Rhythm and Rhyme Workshop
(3/24/2007 10:46:00 AM)
POEMS FOR CHILDREN with art projects for them to do:
I have made some of my poems available as inserts for birthday cards, Easter cards, Mother's Day cards etc. I know that children love craft projects. If yohttp: //www.whiteheadm.co.uk/html/greetings_card.htm#greetingsCardsu have children, why not help them to make a card for Easter as a start: (I think my husband is just about to add this to the other cards this weekend - so why not start them with a birthday card?) You can buy the A4 cards at art shops and the peel-off greetings to accompany them. I hope you have fun.
(3/19/2007 8:24:00 AM)
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I'm beggining to lose my love of rhythm. Can you still call a poem a poem when you find yourself tapping it out on your knee with a pencil?
(3/18/2007 9:37:00 AM)
I'm fairly new to Poemhunter
and i was wondering if u can check out my poems
i use a lot of rhyme in mine cuz i love it!
(3/17/2007 5:31:00 AM)
I enjoy reading poetry written with rhythm and rhyme most of all, and small children enjoy it because, they tell me, it is fun. However, I must say that I have seen some terrible examples of this type of writing. Some of it can be as tacky as the sort of things you read inside cheap birthday cards. There is certainly a place in the intellectual world also for rhyming poetry, and many of our great poets have used it very successfully. I would say that, as a start to writing in this way, why not take the work of a great writer and examine how he has written, ie, the rhythm, the metre, the metaphors he uses and everything else. You can practise mirroring (or reflecting) his/her poem. Here is an example:
Down By The Salley Gardens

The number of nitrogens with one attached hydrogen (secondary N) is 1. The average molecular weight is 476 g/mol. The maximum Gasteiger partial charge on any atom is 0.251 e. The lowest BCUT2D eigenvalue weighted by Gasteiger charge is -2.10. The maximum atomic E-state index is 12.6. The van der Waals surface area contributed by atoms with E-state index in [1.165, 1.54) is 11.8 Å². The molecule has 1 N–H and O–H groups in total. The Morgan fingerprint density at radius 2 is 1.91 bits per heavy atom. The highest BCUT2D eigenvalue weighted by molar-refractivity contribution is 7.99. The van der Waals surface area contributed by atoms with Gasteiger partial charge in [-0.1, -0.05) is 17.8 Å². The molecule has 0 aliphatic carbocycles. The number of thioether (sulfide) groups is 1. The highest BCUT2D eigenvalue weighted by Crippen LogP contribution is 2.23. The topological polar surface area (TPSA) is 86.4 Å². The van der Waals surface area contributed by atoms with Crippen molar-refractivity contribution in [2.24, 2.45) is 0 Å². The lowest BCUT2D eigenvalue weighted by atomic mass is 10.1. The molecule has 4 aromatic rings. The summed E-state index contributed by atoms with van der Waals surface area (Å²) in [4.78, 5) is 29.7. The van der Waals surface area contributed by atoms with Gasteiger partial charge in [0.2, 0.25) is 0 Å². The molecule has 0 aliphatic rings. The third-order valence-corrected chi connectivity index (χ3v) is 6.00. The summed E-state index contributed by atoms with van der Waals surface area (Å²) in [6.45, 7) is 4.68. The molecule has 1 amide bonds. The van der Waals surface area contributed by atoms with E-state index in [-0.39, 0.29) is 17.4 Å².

By William Butler Yeates
DOWN by the salley gardens my love and I did meet;
She passed the salley gardens with little snow-white feet.
She bid me take love easy, as the leaves grow on the tree;
But I, being young and foolish, with her would not agree.
In a field by the river my love and I did stand,
And on my leaning shoulder she laid her snow-white hand.
She bid me take life easy, as the grass grows on the weirs;
But I was young and foolish, and now am full of tears.
Then my shadow/mirror of this lovely little poem:
BY THE WATERFALLS OF ILKLEY
By the waterfalls of Ilkley, my love and I did meet
Her eyes were filled with loveliness, her cherry lips were sweet.
She warned me not to love her, with a warning so severe
But my heart told me otherwise, and my ears, they didn't hear.
In the springtime, ‘neath the cherry trees, I looked at her again –
To tell me not to fall for her, was to tell me quite in vain.
She warned me not to love her – her words were loud and clear –
But now I’m standing by the riverside, without my Ruby dear.
I would also suggest, that people who wish to be good writers, learn how to use punctuation correctly, especially the apostrophe and inverted commas. Even simple things, such as commas, can make a big difference to the meaning. It goes without saying, that a good writer will always check their spelling too, but there is nothing worse than seeing someone writing their mother-tongue without even bothering to check what they have written, or writing in a way that suggests they are just texting a message on a mobile phone. Am I alone in thinking along these lines?
(3/4/2007 10:15:00 PM)